Written by James Quintero and Taylor Zavala
Texans tired of municipal micromanagement enjoyed some good news last week.
On Thursday, Attorney General Ken Paxton announced that his office had “dismissed a lawsuit against Brownsville after the city formally repealed its illegal sales tax on plastic bags.” The city’s plastic bag ordinance has been at the center of a brewing controversy over the rule of law. Many including the AG and the Texas Public Policy Foundation have suggested that municipal plastic bag bans and bag fees, like Brownsville’s, violate various provisions of the Texas Tax Code and the Health and Safety Code.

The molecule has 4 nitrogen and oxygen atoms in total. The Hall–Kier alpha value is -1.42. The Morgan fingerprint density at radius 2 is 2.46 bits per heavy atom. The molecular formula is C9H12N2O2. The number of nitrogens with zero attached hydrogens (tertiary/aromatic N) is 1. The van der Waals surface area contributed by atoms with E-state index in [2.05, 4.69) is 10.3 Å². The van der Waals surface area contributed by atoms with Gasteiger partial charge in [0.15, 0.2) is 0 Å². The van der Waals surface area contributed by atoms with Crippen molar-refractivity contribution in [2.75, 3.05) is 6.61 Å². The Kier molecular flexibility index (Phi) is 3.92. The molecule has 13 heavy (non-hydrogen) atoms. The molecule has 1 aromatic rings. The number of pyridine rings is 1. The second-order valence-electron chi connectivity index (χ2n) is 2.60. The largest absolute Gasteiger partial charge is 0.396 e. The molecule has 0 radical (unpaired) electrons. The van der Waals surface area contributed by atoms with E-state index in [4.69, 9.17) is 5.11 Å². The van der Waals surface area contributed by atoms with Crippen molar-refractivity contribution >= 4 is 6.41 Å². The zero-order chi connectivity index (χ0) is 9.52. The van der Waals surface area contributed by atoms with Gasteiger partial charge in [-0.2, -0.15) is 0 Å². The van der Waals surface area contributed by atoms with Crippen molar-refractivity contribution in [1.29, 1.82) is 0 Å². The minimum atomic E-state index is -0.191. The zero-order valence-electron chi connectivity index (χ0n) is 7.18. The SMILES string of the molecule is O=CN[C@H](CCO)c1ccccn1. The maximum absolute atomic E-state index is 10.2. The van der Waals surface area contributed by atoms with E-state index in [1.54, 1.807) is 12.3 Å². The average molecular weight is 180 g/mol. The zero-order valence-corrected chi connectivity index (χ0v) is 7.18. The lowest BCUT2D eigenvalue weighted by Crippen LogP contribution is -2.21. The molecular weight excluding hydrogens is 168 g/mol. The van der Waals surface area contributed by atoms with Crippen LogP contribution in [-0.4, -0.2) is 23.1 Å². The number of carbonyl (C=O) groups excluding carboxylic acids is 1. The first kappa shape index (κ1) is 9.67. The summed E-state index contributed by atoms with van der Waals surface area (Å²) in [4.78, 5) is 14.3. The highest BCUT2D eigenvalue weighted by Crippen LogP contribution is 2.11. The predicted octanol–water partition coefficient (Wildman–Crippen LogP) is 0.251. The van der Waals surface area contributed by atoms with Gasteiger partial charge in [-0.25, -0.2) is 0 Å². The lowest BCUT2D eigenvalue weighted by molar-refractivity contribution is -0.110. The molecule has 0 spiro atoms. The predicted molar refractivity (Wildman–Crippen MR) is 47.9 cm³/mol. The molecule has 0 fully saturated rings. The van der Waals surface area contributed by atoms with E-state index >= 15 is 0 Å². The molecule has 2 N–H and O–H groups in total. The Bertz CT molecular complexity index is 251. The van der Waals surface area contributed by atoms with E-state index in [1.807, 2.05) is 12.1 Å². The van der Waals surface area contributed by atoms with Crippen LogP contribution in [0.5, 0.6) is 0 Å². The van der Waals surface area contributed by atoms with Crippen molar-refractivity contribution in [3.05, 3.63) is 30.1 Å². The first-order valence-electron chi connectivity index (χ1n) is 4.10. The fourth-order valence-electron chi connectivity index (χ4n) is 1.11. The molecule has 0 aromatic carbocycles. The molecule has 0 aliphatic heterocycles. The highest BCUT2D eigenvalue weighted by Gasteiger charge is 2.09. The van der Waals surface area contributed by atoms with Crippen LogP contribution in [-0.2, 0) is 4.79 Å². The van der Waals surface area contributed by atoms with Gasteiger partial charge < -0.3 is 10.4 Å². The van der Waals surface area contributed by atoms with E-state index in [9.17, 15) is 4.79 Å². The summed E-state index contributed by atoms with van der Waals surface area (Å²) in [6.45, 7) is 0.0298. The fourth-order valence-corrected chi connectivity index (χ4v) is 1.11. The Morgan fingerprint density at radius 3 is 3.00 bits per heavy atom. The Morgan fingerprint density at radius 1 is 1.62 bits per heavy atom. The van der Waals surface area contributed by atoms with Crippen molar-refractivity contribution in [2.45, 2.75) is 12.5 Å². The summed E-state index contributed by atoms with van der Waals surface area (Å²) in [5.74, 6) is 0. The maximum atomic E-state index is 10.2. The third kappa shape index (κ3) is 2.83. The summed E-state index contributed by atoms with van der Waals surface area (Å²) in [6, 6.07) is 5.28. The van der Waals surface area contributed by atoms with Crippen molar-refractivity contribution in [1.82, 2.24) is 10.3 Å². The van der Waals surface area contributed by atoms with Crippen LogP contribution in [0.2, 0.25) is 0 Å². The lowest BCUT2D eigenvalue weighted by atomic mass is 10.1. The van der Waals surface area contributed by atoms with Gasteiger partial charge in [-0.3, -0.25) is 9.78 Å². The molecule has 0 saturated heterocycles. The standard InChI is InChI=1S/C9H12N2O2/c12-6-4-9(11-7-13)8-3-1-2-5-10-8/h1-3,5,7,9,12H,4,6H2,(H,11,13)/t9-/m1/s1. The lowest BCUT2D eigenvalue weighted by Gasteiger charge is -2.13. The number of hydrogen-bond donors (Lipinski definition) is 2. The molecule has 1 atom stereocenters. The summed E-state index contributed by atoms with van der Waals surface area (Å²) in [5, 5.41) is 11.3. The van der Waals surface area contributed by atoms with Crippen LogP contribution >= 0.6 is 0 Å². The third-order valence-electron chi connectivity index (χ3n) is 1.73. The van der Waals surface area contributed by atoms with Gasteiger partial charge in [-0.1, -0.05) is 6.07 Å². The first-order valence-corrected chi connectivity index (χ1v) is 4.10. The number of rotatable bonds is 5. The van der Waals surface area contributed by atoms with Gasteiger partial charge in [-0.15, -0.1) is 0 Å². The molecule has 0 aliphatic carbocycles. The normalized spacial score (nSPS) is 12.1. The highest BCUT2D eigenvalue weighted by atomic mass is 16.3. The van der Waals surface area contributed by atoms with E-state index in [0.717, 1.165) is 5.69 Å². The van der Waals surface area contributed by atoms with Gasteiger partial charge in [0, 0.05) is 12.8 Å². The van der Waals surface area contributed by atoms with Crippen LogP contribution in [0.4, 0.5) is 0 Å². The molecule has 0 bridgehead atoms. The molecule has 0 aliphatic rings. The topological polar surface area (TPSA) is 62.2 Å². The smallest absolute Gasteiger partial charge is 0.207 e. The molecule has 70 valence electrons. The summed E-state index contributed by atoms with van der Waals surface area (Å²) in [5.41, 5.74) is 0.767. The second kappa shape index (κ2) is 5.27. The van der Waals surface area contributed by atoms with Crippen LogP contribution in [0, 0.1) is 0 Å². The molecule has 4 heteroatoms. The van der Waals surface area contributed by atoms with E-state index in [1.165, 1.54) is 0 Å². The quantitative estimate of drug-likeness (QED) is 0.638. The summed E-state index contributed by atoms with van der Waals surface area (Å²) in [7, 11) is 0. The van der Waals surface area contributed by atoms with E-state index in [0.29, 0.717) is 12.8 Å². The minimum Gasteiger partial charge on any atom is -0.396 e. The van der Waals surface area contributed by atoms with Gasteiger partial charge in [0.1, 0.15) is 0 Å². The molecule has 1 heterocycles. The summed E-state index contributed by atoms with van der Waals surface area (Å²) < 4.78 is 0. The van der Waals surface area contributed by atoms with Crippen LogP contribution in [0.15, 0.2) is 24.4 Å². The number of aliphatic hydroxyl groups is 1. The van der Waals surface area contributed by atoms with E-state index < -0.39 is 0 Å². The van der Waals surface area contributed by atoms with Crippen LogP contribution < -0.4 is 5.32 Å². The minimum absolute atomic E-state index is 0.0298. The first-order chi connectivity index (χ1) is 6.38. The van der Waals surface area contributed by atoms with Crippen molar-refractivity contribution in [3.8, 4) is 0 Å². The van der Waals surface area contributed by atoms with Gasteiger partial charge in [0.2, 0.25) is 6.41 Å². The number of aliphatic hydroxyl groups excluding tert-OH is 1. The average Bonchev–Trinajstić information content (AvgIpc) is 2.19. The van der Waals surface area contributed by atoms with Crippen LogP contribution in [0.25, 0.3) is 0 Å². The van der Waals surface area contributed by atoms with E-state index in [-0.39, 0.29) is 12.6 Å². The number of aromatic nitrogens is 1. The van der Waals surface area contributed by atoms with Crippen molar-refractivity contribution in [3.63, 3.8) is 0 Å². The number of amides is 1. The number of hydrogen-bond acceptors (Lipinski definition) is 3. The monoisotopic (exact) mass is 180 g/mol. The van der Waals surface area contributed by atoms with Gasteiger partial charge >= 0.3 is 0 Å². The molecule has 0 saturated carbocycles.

But while the battle over Brownsville’s plastic bag fee may be over, the war against plastic bag bans and the California-zation of Texas is likely about to escalate. That’s because the Texas Supreme Court is expected to decide sometime soon on taking up a case involving Laredo’s now defunct plastic bag ban. If the Court grants review to the case—something the Texas Public Policy Foundation urged in this Amicus Brief—and affirms the Fourth Court of Appeals’ decision, then it could well have statewide implications.
So it’s not so far-fetched to think that, sometime soon, we could perhaps see a Lone Star State rid of these nanny state policies.